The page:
The Lisbon Treaty is a Treaty devoted to internal decision-making. From the Irish perspective, it is entirely constitutional to tinker with the method of appointment of certain offices such as the President of the Council or the merger of the positions of Union High Representative for Foreign Affairs with the Commission’s Vice-President for External Relations. It presents no constitutional problem to make the European Council (the meetings of heads of government) a European Union institution, nor to throw open the doors of the Council of Ministers when legislating.

Likewise, the introduction of consultation with the national parliaments is in no way outside the scope and principles of the current Treaties – and, as the German Constitutional Court has recently indicated, is beneficial to EU and national democracy. All these could have been handled by the Oireachtas.

Nor are the People voting because of the Charter of Fundamental Rights. As the Charter expressly states, with the backing of the French Constitutional Court, the Charter applies only to the application of Union law. It does not extend the scope of Union law. And, given that fundamental rights, and in particular many of those enumerated by the Charter, have been recognised by the Court as having the status of Treaty law for nearly 40 years, and have been expressly referred to in the Treaties since Maastricht, the Charter is not outside the scope and principles of the existing Treaties.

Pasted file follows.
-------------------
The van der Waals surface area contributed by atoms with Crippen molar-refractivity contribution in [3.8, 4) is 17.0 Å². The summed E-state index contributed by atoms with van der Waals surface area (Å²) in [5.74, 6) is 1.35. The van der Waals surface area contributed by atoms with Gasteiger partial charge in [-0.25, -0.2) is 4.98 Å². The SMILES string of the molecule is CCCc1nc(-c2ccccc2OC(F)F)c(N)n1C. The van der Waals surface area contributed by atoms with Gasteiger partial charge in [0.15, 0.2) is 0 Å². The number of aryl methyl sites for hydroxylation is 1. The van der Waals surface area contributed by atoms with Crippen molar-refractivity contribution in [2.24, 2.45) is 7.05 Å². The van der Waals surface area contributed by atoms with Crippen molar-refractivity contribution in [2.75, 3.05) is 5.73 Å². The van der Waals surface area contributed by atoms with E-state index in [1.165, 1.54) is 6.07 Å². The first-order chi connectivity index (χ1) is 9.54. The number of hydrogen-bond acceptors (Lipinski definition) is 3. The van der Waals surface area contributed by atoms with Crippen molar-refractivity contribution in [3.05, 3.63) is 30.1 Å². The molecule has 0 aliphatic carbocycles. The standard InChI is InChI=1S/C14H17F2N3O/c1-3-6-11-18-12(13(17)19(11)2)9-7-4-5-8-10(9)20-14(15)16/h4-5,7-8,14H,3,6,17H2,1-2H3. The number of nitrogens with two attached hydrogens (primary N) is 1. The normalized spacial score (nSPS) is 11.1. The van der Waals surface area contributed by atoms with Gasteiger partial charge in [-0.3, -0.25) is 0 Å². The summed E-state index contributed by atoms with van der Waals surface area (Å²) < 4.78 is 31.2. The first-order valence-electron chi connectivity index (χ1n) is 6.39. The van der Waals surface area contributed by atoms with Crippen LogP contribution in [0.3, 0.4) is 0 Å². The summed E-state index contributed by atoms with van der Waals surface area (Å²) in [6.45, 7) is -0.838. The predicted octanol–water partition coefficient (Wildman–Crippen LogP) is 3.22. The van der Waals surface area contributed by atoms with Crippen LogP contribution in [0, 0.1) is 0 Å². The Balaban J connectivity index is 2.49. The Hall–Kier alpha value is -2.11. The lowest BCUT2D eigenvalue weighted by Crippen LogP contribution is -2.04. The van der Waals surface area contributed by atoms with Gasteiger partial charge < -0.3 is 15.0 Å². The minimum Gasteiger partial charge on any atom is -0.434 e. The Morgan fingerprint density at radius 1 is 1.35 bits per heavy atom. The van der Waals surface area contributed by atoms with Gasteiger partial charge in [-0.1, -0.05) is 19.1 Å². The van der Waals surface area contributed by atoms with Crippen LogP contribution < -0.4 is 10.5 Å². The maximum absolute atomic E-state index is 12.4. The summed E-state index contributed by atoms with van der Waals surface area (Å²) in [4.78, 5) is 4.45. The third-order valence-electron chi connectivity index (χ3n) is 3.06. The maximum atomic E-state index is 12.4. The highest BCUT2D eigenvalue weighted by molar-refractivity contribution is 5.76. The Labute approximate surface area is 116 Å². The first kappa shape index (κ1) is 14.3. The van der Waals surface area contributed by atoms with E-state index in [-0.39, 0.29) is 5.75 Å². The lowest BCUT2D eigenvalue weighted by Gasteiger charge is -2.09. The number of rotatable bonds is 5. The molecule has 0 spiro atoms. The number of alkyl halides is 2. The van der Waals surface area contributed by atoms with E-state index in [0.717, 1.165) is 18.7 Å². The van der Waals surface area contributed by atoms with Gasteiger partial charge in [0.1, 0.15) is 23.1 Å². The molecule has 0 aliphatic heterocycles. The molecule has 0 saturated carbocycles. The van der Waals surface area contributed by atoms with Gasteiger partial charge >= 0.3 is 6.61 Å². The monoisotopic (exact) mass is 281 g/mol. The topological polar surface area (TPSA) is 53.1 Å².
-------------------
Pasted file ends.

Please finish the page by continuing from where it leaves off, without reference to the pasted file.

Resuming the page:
Although the Supreme Court in Crotty reserved its position on future moves from unanimity to QMV, the Supreme Court made clear that movement of areas to QMV where envisaged by the founding Treaties did not fall outside the scope and principles of the EEC. Therefore, whilst there remains unfortunate legal ambiguity on this point, it is at least arguable that a referendum is triggered neither by Lisbon’s introduction of a double-majority voting system, nor by the movement of many areas from unanimity to the ordinary legislative method (double-majority within the Council of Ministers and co-decision with the Parliament).

So, is it because Lisbon deepens European integration? Does it transfer competences away from Ireland to the EU? Despite certain claims, the Union already has competence in energy and climate change. Other areas (such as space) are areas in which the Union will be able to act, but not to the exclusion of the Member States. These do not represent the creation of a competence outside the constitutional licence given under the existing Treaties.